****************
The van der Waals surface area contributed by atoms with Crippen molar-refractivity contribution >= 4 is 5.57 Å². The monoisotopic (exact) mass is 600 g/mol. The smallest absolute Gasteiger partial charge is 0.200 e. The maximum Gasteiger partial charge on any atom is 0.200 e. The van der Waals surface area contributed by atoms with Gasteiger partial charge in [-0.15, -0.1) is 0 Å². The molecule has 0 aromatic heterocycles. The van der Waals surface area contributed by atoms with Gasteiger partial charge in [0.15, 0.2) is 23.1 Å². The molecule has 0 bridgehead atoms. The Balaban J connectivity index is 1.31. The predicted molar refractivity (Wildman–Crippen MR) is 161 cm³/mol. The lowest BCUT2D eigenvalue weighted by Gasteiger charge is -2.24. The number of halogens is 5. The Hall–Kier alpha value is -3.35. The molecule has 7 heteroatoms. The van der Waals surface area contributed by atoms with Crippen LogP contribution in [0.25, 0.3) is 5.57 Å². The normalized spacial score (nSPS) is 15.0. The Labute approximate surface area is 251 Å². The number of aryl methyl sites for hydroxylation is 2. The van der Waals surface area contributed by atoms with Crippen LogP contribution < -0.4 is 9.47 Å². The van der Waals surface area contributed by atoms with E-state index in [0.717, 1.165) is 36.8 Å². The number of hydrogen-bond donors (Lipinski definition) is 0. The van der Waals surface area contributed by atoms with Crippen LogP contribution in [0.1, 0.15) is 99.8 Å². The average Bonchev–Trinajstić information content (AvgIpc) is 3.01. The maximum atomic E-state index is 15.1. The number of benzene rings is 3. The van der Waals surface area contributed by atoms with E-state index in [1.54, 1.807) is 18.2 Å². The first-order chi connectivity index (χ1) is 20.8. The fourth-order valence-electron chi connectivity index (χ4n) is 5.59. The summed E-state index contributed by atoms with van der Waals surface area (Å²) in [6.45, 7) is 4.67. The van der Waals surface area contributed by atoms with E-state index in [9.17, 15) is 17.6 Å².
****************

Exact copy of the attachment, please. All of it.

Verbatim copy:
The van der Waals surface area contributed by atoms with Crippen molar-refractivity contribution >= 4 is 5.57 Å². The monoisotopic (exact) mass is 600 g/mol. The smallest absolute Gasteiger partial charge is 0.200 e. The maximum Gasteiger partial charge on any atom is 0.200 e. The van der Waals surface area contributed by atoms with Gasteiger partial charge in [-0.15, -0.1) is 0 Å². The molecule has 0 aromatic heterocycles. The van der Waals surface area contributed by atoms with Gasteiger partial charge in [0.15, 0.2) is 23.1 Å². The molecule has 0 bridgehead atoms. The Balaban J connectivity index is 1.31. The predicted molar refractivity (Wildman–Crippen MR) is 161 cm³/mol. The lowest BCUT2D eigenvalue weighted by Gasteiger charge is -2.24. The number of halogens is 5. The Hall–Kier alpha value is -3.35. The molecule has 7 heteroatoms. The van der Waals surface area contributed by atoms with Crippen LogP contribution in [0.25, 0.3) is 5.57 Å². The normalized spacial score (nSPS) is 15.0. The Labute approximate surface area is 251 Å². The number of aryl methyl sites for hydroxylation is 2. The van der Waals surface area contributed by atoms with Crippen LogP contribution < -0.4 is 9.47 Å². The van der Waals surface area contributed by atoms with E-state index in [0.717, 1.165) is 36.8 Å². The number of hydrogen-bond donors (Lipinski definition) is 0. The van der Waals surface area contributed by atoms with Crippen LogP contribution in [0.1, 0.15) is 99.8 Å². The average Bonchev–Trinajstić information content (AvgIpc) is 3.01. The maximum atomic E-state index is 15.1. The number of benzene rings is 3. The van der Waals surface area contributed by atoms with E-state index in [1.54, 1.807) is 18.2 Å². The first-order chi connectivity index (χ1) is 20.8. The fourth-order valence-electron chi connectivity index (χ4n) is 5.59. The summed E-state index contributed by atoms with van der Waals surface area (Å²) in [6.45, 7) is 4.67. The van der Waals surface area contributed by atoms with E-state index in [9.17, 15) is 17.6 Å².